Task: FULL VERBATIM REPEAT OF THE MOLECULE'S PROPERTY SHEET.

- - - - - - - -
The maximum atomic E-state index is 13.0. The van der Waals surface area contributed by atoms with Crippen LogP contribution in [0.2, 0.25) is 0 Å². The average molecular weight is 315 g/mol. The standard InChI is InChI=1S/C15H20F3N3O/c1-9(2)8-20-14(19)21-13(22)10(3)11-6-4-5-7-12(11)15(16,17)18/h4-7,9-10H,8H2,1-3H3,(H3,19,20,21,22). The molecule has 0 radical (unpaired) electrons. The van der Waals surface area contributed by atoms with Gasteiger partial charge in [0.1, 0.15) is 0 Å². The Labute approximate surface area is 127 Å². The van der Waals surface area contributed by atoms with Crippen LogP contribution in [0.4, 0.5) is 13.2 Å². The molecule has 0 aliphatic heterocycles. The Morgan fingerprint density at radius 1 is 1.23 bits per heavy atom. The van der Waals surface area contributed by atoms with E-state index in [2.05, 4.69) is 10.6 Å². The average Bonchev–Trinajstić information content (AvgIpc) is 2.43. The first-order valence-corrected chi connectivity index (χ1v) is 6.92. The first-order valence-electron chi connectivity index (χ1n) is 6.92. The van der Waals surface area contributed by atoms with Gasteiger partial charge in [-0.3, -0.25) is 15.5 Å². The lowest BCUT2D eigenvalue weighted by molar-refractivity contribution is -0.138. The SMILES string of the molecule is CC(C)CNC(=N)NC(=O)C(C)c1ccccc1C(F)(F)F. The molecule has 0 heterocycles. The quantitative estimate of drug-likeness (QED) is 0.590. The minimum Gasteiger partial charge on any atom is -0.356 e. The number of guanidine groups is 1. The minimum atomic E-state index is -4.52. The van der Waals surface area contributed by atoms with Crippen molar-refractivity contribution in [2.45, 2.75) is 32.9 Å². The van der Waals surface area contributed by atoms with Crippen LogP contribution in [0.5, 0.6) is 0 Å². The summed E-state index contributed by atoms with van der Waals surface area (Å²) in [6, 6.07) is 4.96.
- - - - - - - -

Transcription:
The maximum atomic E-state index is 13.0. The van der Waals surface area contributed by atoms with Crippen LogP contribution in [0.2, 0.25) is 0 Å². The average molecular weight is 315 g/mol. The standard InChI is InChI=1S/C15H20F3N3O/c1-9(2)8-20-14(19)21-13(22)10(3)11-6-4-5-7-12(11)15(16,17)18/h4-7,9-10H,8H2,1-3H3,(H3,19,20,21,22). The molecule has 0 radical (unpaired) electrons. The van der Waals surface area contributed by atoms with Gasteiger partial charge in [0.1, 0.15) is 0 Å². The Labute approximate surface area is 127 Å². The van der Waals surface area contributed by atoms with Crippen LogP contribution in [0.4, 0.5) is 13.2 Å². The molecule has 0 aliphatic heterocycles. The Morgan fingerprint density at radius 1 is 1.23 bits per heavy atom. The van der Waals surface area contributed by atoms with E-state index in [2.05, 4.69) is 10.6 Å². The average Bonchev–Trinajstić information content (AvgIpc) is 2.43. The first-order valence-corrected chi connectivity index (χ1v) is 6.92. The first-order valence-electron chi connectivity index (χ1n) is 6.92. The van der Waals surface area contributed by atoms with Gasteiger partial charge in [-0.3, -0.25) is 15.5 Å². The lowest BCUT2D eigenvalue weighted by molar-refractivity contribution is -0.138. The SMILES string of the molecule is CC(C)CNC(=N)NC(=O)C(C)c1ccccc1C(F)(F)F. The molecule has 0 heterocycles. The quantitative estimate of drug-likeness (QED) is 0.590. The minimum Gasteiger partial charge on any atom is -0.356 e. The number of guanidine groups is 1. The minimum atomic E-state index is -4.52. The van der Waals surface area contributed by atoms with Crippen molar-refractivity contribution in [2.45, 2.75) is 32.9 Å². The van der Waals surface area contributed by atoms with Crippen LogP contribution in [0.5, 0.6) is 0 Å². The summed E-state index contributed by atoms with van der Waals surface area (Å²) in [6, 6.07) is 4.96.